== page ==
Homemade Whole Wheat Pizza with Fresh Basil & Mozzarella

Homemade Whole Wheat Pizza

I got a good one for you guys today! Everybody loves pizza, so this one is for sure a crowd pleaser. Plus, it’s 100% whole wheat, so the health-conscious people can be happy, too.

But first, I have to give you a quick update on my weekend. Now that it’s finally nice out and summer is officially here (in my opinion), my weekends are filling up with fun things, unlike the winter when it seemed like nothing was really happening (besides it snowing daily). So, in other words, get ready for some regular updates!

I headed back to the heart of the Midwest—Iowa—to see family for the weekend. It was beautiful (and hot) weather. Of course, that meant another trip to DQ for me. #everythinginmoderation


My aunt and uncle (the ones that introduced me to this quiche) made the trip to my parents’ house and we had a fun day of playing games, eating, and catching up since it had been way too long since I’d seen them.


It was a fun weekend, but it sure was nice coming back home again and getting outside between during scattered rain showers to catch Philip up on my weekend.

So anyway, back to the recipe that I know you’re eagerly waiting for. :)

This pizza crust recipe is a family favorite—for Philip and myself, but also for my brother’s family. My sister-in-law is the one who originally gave me this recipe several years ago and it has been my go-to pizza crust recipe ever since. It’s simple, fast, and delicious—could I ask for anything more?


Well, I wanted to make it just a tad healthier. I originally used to make the crust with half whole-wheat flour and half all-purpose (switching out all-purpose for all whole wheat won’t really work for breads or baked products, because the protein content is all off). There’s nothing wrong with using half whole-wheat flour (I’d even recommend it normally), but I thought I’d see how the pizza tasted with 100% white whole wheat flour. This stuff is great, if you haven’t ventured to try it (any brand will do!). It’s whole wheat flour, so you get all the nutritional benefits of the bran, germ, and endosperm, but it has all the properties of a white flour. Plus, it doesn’t give that “whole wheat” taste, which I absolutely love about it. You can easily trick people into eating whole wheat!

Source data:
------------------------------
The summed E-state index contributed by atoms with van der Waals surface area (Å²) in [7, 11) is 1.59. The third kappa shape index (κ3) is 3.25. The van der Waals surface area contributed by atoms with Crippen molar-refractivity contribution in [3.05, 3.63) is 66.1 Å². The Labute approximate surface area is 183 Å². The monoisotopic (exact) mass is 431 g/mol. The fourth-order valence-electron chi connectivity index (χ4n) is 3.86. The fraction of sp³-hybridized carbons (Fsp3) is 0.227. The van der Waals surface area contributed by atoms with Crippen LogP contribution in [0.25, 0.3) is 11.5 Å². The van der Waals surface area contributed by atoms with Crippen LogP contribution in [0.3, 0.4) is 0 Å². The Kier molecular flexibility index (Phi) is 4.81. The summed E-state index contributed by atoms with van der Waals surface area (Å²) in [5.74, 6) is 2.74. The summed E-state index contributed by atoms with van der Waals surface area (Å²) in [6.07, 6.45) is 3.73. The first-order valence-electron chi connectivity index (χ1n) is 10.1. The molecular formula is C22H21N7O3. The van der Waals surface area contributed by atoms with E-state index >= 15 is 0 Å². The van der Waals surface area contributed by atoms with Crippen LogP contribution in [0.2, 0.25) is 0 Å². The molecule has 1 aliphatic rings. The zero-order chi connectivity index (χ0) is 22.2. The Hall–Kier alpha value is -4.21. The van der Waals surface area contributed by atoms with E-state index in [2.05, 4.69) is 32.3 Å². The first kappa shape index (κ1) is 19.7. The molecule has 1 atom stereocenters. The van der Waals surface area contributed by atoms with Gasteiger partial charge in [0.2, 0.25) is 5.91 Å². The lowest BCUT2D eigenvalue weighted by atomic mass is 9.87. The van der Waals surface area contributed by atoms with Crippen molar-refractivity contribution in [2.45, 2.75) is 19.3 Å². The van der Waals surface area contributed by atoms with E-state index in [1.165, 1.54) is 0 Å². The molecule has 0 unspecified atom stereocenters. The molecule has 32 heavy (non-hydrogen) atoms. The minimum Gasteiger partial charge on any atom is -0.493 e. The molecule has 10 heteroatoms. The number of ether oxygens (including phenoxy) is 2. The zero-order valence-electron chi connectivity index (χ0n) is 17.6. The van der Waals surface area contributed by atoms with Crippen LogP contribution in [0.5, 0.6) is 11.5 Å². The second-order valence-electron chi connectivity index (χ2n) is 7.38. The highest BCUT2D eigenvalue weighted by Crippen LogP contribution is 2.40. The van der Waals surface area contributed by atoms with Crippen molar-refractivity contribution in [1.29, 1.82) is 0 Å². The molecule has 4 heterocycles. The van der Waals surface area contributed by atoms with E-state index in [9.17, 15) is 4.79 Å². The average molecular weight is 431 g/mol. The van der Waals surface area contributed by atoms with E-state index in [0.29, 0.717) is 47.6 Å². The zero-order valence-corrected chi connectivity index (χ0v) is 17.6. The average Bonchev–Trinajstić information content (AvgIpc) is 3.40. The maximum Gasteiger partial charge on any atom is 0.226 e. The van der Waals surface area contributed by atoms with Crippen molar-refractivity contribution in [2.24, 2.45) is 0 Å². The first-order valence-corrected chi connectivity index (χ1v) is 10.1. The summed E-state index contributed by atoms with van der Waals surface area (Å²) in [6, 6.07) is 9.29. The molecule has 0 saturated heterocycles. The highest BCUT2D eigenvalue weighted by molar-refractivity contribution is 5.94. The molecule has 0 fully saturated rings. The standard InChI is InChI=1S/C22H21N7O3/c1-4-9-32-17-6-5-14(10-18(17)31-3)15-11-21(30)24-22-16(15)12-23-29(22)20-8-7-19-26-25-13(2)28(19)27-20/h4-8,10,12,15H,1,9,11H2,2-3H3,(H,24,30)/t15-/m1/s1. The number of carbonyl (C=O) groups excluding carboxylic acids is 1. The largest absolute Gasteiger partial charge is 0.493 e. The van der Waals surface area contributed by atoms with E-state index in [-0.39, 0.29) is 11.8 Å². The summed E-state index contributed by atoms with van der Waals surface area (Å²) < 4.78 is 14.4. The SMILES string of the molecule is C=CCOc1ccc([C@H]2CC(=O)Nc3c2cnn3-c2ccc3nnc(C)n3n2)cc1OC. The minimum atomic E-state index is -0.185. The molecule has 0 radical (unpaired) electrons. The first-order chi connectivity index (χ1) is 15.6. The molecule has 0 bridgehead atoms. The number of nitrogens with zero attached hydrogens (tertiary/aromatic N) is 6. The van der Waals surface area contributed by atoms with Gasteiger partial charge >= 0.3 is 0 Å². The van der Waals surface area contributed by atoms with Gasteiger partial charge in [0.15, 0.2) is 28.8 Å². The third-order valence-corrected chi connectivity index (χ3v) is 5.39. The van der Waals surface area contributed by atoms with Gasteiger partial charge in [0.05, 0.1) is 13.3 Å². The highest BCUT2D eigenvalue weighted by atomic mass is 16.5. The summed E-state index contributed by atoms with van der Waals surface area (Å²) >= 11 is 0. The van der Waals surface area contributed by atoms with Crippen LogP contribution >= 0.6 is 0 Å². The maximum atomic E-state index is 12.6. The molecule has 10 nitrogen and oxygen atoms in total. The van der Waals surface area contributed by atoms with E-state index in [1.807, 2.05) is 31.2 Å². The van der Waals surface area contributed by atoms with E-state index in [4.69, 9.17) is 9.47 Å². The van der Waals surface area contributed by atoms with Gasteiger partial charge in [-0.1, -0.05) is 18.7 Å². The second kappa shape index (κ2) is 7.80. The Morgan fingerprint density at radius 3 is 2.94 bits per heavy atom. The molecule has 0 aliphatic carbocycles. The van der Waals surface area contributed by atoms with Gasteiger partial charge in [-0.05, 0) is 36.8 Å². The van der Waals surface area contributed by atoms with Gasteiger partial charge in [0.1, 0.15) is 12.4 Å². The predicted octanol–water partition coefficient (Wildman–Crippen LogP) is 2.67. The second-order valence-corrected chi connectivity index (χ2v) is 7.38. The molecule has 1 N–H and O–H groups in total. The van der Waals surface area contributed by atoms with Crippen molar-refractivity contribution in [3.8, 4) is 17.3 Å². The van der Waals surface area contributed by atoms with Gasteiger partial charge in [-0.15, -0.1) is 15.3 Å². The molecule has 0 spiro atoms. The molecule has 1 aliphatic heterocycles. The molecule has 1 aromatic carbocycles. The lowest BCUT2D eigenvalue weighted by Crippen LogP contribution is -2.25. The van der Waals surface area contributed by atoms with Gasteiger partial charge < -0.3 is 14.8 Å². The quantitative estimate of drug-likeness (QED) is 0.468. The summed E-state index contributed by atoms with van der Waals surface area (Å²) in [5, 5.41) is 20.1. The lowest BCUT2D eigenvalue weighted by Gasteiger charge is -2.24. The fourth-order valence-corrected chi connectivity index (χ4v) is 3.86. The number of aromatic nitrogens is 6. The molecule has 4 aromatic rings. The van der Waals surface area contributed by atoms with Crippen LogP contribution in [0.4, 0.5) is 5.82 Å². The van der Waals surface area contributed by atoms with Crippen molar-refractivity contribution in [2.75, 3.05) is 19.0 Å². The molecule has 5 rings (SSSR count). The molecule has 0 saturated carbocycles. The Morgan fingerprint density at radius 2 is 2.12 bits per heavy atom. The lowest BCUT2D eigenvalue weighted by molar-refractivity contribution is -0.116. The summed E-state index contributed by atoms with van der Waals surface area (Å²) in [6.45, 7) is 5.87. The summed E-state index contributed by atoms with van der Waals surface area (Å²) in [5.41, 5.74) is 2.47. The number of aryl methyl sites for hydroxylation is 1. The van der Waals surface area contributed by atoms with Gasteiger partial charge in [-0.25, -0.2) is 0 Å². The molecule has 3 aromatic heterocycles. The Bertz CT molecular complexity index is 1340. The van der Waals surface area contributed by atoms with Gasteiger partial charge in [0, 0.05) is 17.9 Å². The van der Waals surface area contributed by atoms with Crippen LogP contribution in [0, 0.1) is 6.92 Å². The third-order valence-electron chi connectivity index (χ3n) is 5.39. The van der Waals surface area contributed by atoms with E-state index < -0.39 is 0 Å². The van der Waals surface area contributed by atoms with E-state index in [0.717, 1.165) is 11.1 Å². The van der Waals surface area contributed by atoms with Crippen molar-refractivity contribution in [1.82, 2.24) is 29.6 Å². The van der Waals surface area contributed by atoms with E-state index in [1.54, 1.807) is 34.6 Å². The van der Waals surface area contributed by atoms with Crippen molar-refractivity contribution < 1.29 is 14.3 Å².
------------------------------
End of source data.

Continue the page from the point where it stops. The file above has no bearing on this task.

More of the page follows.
Another quick “dietitian tip”: Always look for the whole grain yellow stamp on products. It lets you know there are whole grains in the product. This white whole wheat flour has 30 grams of whole grains, which is great. You may have heard the saying, “make half your grains whole”…well, in numbers that’s 48 grams total. 16 grams of a whole grain is a serving and we need at least 3 servings of whole grains in a day…making a grand total of 48 grams! To make your day even better (and to make this dietitian so proud), the remaining 3 servings you need (the other half of your grains) can also be whole grain which takes you well over 48 grams in a day.


This dough has so few ingredients, it’s easy to whip up on the fly. It’s best to let it rest for about 20 minutes before rolling it out, but that’s just when I cut up all the toppings and get everything prepped. Lately, though, I’ve been making the dough a day or two ahead of time, wrapping it in Saran Wrap, and putting it the fridge. It makes it easy on a week night for me to pull it out and literally have pizza in the oven in 15 minutes. I’m all about efficiency these days. :)


Ever wondered how to get extra crispy crust like you would at a restaurant? Well, I think Philip and I have finally mastered how…as well as the easiest way to do it. If you have a pizza stone, use that. If you don’t, well, I think you should invest in one. :) As far in advance as you can, preheat the oven with the stone on a middle rack so it can get nice and hot. The last 10 minutes before you put the pizza into the oven, move the rack up and turn the oven to “broiler.” This will help get the stone extra hot, which is what you want if you’re looking for a crispy crust. Move the rack back down and the oven off of broiler when you put the pizza in the oven.


Now, how do you get the pizza onto the stone? Good question…we’ve struggled with this plenty of times. Usually our pizza ends up looking like it fell on the floor by the time we get it onto the stone (if we get it onto the stone). We have a solution, thanks to America’s Test Kitchen! Prepare the pizza on parchment paper (NOT wax paper! Whatever you do, don’t do that..it’ll melt everywhere in the oven), making the transfer from counter to pizza peel to oven really slick and painless. No pizza peel (we’re serious about pizza, if you can’t tell…almost as serious as my Homemade Cinnamon Granola), no worries. You can also use the bottom of a baking sheet to transfer the pizza.